Malaysia's Indian Community

The Indian community in Malaysia is the smallest of the three main ethnic groups, accounting for about 10% of the country's population. Tamils, Malayalees and Telegu-speaking people make up over 85% of the people of Indian origin in the country. The Punjabis (mostly Sikhs) are also substantial in number and the people of Pakistani, Bangladeshi and Sri Lankan origin are included in the "Indian" category for statistical purposes. Indians first came to Malaya for barter trade, especially in the former Straits Settlements of Singapore, Malacca and Penang.

However, when India came under British rule, Indian labourers were sent to Malaya to work on sugar cane and coffee plantations and later in the rubber and oil palm estates. Some of them also came to work on the construction of buildings, roads and bridges. These labourers were mostly Hindu Tamils from Southern India and they were supervised by kanganis (overseers) and mandurs (foreman) who were from the upper caste Tamils. Sri Lankan Tamils came to Malaya as white-collar workers, holding jobs like clerks and hospital assistants. As for the Punjabis from Punjab (North India), most of them joined the army in Malaya while some handled the bullock-cart services in the country. One of the main reasons the Indians willingly left their homeland for Malaya was because of the caste system being practiced in their country. Under the system, those who are born into the lower castes can never improve their standing in society.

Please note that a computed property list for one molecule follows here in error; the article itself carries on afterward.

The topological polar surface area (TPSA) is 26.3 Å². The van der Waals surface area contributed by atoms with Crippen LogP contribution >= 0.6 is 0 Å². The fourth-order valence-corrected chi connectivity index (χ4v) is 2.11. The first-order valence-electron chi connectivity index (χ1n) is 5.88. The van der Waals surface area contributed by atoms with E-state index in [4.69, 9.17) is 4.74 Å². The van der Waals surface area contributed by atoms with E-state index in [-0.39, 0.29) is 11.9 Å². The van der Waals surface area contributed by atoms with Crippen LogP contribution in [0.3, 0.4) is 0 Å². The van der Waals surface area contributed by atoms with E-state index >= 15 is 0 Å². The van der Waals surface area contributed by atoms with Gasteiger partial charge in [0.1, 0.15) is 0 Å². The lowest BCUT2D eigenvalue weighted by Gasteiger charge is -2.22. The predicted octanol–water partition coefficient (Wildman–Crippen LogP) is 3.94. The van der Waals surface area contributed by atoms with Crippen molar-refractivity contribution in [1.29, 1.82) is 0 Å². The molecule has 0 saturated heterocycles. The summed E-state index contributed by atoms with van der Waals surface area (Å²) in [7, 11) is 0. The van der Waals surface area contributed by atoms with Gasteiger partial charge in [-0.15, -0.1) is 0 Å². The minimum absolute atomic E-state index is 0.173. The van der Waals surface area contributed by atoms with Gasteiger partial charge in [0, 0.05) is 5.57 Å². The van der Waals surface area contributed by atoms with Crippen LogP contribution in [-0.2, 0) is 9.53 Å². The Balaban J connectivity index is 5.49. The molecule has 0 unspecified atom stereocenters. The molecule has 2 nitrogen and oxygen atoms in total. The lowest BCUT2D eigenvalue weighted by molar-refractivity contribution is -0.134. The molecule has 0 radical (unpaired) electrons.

The Indians who came to Malaysia brought with them the Hindu culture - its unique temples, delicious cuisine and colourful garments. Hindu tradition remains strong until today in the Indian community of Malaysia. There's also the Chitty community in Malacca - similar to the Babas and Nyonyas, it is the result of the assimilation between the Indian immigrants and local culture. Though they remain Hindu, the Chitties speak Bahasa Malaysia and their women dress in sarong kebayas instead of sarees. However other Indian Hindus retain their vernacular languages and dialects. The community celebrates two main festivals - Deepavali and Thaipusam - and many other smaller religious events each year. Indians in Malaysia mainly speak Tamil, Malayalam, Telegu and some Hindi.

 

C-Right 2014 by Langkawi Gazette